The planting featured below is in one of the pots in the first photograph in this post. After a few days the plants have turned their faces to the light - it is important to look at them when you are planting and recognise that each has a front and a back as they will look established much more quickly if they have the right side facing the sun. They are also already beginning to fill in the spaces between them and produce more flowers.

Dahlia 'Geerling's Moonlight', Salvia elegans, Pelargonium 'Moore's Victory and Lysimachia congestiflora 'Lyssi'

Fuchsia boliviana 'Alba' on the left, accompanied by Heliotropium 'Marine',
Aeonium 'Zwartkop', Nemesia 'St George', Pelargonium australis,
purple petunias and a red Pelargonium whose name I have lost...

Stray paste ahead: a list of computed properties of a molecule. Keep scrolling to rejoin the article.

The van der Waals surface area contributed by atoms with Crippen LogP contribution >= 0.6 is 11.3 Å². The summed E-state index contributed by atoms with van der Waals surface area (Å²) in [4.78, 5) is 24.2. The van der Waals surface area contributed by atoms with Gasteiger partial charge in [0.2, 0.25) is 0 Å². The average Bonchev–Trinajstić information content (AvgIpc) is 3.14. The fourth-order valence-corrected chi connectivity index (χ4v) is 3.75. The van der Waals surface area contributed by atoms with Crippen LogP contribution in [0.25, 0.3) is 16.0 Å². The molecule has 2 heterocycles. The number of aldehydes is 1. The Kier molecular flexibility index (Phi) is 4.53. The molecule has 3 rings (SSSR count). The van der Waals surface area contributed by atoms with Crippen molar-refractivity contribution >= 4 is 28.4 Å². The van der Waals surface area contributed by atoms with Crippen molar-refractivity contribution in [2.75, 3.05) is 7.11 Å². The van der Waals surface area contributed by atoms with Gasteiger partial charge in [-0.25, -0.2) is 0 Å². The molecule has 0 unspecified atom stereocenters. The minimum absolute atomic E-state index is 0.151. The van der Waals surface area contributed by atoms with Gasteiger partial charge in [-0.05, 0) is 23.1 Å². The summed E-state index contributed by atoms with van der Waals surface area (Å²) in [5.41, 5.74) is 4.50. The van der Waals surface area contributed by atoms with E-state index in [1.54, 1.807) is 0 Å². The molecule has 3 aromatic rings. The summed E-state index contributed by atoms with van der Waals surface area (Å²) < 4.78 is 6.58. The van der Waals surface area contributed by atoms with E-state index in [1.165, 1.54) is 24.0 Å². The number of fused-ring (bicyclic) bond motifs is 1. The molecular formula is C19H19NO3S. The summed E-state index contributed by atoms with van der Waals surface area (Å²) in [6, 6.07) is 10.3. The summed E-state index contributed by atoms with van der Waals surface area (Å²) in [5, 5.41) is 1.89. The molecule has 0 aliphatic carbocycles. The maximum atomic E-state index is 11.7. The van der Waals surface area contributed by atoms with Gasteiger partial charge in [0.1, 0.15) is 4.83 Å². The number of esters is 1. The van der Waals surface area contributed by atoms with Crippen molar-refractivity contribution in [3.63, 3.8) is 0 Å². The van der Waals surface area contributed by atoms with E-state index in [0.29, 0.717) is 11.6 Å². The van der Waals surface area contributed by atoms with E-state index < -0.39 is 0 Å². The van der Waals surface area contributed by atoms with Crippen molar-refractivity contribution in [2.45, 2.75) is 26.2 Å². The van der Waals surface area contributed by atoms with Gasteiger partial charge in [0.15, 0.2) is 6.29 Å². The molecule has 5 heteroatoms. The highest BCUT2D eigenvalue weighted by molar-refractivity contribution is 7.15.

Feeling better now
The plantings I did in pouring rain in front of the Octagon just over a week ago (left) are beginning to look a lot happier. The petunias and heliotrope have resumed flowering and the Nemesia is colouring up nicely.

Many of the autumn plantings are still looking great, which makes the changeover much less stressful. I am moving around the pottery according to which pots look the most tired, whereas usually I have to tear things out and plant as fast as I can so that visitors aren't disappointed.

Planting plans
I know the garden looks fairly random but I do in fact plan the pot displays quite carefully in a notebook (editing it in my head all the time according to how the plants are developing) and when I have to change from one area to another these plans help to stop me from using up plants I need for a certain area somewhere else. Do you see what I mean? This is hard to explain!